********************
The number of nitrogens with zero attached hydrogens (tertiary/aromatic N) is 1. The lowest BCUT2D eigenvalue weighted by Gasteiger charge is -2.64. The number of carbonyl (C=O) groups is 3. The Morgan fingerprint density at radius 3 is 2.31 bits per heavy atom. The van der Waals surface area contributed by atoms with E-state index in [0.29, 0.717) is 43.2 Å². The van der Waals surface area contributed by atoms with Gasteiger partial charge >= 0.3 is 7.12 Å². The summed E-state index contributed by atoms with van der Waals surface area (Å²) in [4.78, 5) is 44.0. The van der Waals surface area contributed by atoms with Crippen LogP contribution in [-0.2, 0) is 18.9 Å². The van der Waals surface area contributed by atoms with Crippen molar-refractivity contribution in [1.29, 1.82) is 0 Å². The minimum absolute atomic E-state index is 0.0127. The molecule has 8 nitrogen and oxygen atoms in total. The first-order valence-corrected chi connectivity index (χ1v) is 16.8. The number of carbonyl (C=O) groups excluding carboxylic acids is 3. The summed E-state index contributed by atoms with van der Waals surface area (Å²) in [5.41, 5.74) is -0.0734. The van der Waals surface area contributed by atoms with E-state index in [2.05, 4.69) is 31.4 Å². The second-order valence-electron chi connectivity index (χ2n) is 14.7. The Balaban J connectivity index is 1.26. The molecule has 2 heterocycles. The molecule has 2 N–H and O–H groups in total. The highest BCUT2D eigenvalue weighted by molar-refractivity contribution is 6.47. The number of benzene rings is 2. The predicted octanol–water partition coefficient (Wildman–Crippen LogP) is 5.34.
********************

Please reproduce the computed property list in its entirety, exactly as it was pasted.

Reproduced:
The number of nitrogens with zero attached hydrogens (tertiary/aromatic N) is 1. The lowest BCUT2D eigenvalue weighted by Gasteiger charge is -2.64. The number of carbonyl (C=O) groups is 3. The Morgan fingerprint density at radius 3 is 2.31 bits per heavy atom. The van der Waals surface area contributed by atoms with E-state index in [0.29, 0.717) is 43.2 Å². The van der Waals surface area contributed by atoms with Gasteiger partial charge >= 0.3 is 7.12 Å². The summed E-state index contributed by atoms with van der Waals surface area (Å²) in [4.78, 5) is 44.0. The van der Waals surface area contributed by atoms with Crippen LogP contribution in [-0.2, 0) is 18.9 Å². The van der Waals surface area contributed by atoms with Crippen molar-refractivity contribution in [1.29, 1.82) is 0 Å². The minimum absolute atomic E-state index is 0.0127. The molecule has 8 nitrogen and oxygen atoms in total. The first-order valence-corrected chi connectivity index (χ1v) is 16.8. The number of carbonyl (C=O) groups excluding carboxylic acids is 3. The summed E-state index contributed by atoms with van der Waals surface area (Å²) in [5.41, 5.74) is -0.0734. The van der Waals surface area contributed by atoms with E-state index in [2.05, 4.69) is 31.4 Å². The second-order valence-electron chi connectivity index (χ2n) is 14.7. The Balaban J connectivity index is 1.26. The molecule has 2 heterocycles. The molecule has 2 N–H and O–H groups in total. The highest BCUT2D eigenvalue weighted by molar-refractivity contribution is 6.47. The number of benzene rings is 2. The predicted octanol–water partition coefficient (Wildman–Crippen LogP) is 5.34.